The United States Supreme Court in on the verge of abolishing the exclusionary rule prohibiting the use of unlawfully obtained evidence against a criminal defendant. The recent case of Herring v. United States portends a court trend in favor of illegal search and seizure at the expense of the integrity of the entire criminal justice system. This is a dangerous and unnecessary trend. Law enforcement has long taken as their own the maxim “give them an inch, they take a mile.” For example, police already have such a long list of permissible justifications for traffic stops, car searches, home invasions and general rummaging through your belongings that they can always come up with an after-the-fact justification hiding the real basis for their conduct, and thereby making illegal conduct extremely difficult to uncover even for a very experienced criminal defense attorney. We see this type of conduct, for example, in “wall stop” cases, where the police hide illegal conduct by masking their activity behind a second, outer layer of law enforcement. Nonetheless, law enforcement is deterred to the extent that they may have to justify their activity in a court against the exacting scrutiny of an aggressive criminal defense lawyer; there is really no other effective deterrent to the police from invading your privacy as they see fit. The Herring decision threatens to erode accountability for police misconduct.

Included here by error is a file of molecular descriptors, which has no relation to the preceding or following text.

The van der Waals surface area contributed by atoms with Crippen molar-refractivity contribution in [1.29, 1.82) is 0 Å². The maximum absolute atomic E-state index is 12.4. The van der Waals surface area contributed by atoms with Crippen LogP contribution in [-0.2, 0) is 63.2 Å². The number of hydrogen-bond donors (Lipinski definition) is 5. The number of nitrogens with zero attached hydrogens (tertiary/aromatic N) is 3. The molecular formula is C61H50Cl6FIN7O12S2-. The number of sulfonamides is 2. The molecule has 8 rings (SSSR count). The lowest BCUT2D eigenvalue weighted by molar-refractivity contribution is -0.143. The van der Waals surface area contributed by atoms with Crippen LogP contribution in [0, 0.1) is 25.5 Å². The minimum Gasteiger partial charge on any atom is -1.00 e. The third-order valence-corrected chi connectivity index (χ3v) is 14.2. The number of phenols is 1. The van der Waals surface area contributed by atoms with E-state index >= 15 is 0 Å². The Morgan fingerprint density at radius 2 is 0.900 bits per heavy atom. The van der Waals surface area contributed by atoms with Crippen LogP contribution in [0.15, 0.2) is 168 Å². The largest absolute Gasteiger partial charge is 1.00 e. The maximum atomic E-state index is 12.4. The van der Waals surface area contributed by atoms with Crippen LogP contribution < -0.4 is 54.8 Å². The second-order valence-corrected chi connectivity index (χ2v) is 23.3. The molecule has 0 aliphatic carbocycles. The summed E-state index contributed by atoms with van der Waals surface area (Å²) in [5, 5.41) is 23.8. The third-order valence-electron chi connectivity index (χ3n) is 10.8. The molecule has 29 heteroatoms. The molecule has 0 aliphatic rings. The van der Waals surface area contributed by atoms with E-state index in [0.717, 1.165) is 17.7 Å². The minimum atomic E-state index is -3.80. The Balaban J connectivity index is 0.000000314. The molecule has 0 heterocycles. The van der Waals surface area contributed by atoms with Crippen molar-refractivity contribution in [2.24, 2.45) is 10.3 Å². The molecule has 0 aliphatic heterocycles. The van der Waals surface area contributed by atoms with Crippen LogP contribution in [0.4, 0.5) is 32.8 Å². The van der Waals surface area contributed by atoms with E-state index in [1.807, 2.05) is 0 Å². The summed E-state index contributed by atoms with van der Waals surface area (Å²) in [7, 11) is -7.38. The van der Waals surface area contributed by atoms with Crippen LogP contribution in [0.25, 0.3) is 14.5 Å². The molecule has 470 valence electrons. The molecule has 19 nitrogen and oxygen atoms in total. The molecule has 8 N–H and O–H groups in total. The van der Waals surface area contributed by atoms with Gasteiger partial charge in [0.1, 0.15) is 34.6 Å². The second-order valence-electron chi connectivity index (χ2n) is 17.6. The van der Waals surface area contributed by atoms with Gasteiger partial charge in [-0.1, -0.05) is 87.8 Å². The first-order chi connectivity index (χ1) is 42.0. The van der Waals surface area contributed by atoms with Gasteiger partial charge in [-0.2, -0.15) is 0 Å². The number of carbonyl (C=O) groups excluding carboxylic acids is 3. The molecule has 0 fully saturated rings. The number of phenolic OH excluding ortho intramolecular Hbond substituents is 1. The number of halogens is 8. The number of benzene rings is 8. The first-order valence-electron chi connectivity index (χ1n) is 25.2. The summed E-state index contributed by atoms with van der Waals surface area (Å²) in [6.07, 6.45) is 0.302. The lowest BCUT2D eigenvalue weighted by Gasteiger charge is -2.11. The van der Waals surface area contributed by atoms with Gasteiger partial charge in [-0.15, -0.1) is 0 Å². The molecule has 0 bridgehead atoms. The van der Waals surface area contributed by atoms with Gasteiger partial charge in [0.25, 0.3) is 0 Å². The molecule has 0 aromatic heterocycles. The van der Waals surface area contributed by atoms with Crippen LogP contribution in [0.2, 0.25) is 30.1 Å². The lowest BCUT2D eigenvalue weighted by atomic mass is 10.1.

Perhaps the new composition of the Supreme Court, with Justice Sotomeyer, will resist repeal of the exclusionary rule. Time will tell.